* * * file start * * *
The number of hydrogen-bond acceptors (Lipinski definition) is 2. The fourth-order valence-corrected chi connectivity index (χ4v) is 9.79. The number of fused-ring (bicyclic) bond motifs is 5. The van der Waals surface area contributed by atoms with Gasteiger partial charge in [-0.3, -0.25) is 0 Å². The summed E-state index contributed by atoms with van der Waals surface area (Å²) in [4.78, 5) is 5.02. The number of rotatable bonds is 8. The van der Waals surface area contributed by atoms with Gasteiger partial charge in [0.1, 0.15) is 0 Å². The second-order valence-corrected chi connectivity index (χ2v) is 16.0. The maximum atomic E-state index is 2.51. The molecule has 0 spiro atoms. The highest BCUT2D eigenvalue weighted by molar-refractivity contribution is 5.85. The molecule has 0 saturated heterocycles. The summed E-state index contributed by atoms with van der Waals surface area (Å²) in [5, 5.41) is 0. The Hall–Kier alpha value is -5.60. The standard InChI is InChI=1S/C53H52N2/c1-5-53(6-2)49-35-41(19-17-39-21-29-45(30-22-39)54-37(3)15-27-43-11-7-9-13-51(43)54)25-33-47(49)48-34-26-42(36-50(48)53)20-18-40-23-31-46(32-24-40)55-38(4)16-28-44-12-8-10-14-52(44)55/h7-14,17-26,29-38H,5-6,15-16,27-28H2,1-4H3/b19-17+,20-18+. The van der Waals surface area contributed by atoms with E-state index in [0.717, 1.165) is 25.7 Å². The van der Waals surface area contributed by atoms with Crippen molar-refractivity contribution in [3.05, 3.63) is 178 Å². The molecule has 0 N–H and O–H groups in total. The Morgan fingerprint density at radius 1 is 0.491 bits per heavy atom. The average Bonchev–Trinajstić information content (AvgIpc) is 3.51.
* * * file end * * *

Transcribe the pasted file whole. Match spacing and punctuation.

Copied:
The number of hydrogen-bond acceptors (Lipinski definition) is 2. The fourth-order valence-corrected chi connectivity index (χ4v) is 9.79. The number of fused-ring (bicyclic) bond motifs is 5. The van der Waals surface area contributed by atoms with Gasteiger partial charge in [-0.3, -0.25) is 0 Å². The summed E-state index contributed by atoms with van der Waals surface area (Å²) in [4.78, 5) is 5.02. The number of rotatable bonds is 8. The van der Waals surface area contributed by atoms with Gasteiger partial charge in [0.1, 0.15) is 0 Å². The second-order valence-corrected chi connectivity index (χ2v) is 16.0. The maximum atomic E-state index is 2.51. The molecule has 0 spiro atoms. The highest BCUT2D eigenvalue weighted by molar-refractivity contribution is 5.85. The molecule has 0 saturated heterocycles. The summed E-state index contributed by atoms with van der Waals surface area (Å²) in [5, 5.41) is 0. The Hall–Kier alpha value is -5.60. The standard InChI is InChI=1S/C53H52N2/c1-5-53(6-2)49-35-41(19-17-39-21-29-45(30-22-39)54-37(3)15-27-43-11-7-9-13-51(43)54)25-33-47(49)48-34-26-42(36-50(48)53)20-18-40-23-31-46(32-24-40)55-38(4)16-28-44-12-8-10-14-52(44)55/h7-14,17-26,29-38H,5-6,15-16,27-28H2,1-4H3/b19-17+,20-18+. The van der Waals surface area contributed by atoms with E-state index in [0.717, 1.165) is 25.7 Å². The van der Waals surface area contributed by atoms with Crippen molar-refractivity contribution in [3.05, 3.63) is 178 Å². The molecule has 0 N–H and O–H groups in total. The Morgan fingerprint density at radius 1 is 0.491 bits per heavy atom. The average Bonchev–Trinajstić information content (AvgIpc) is 3.51.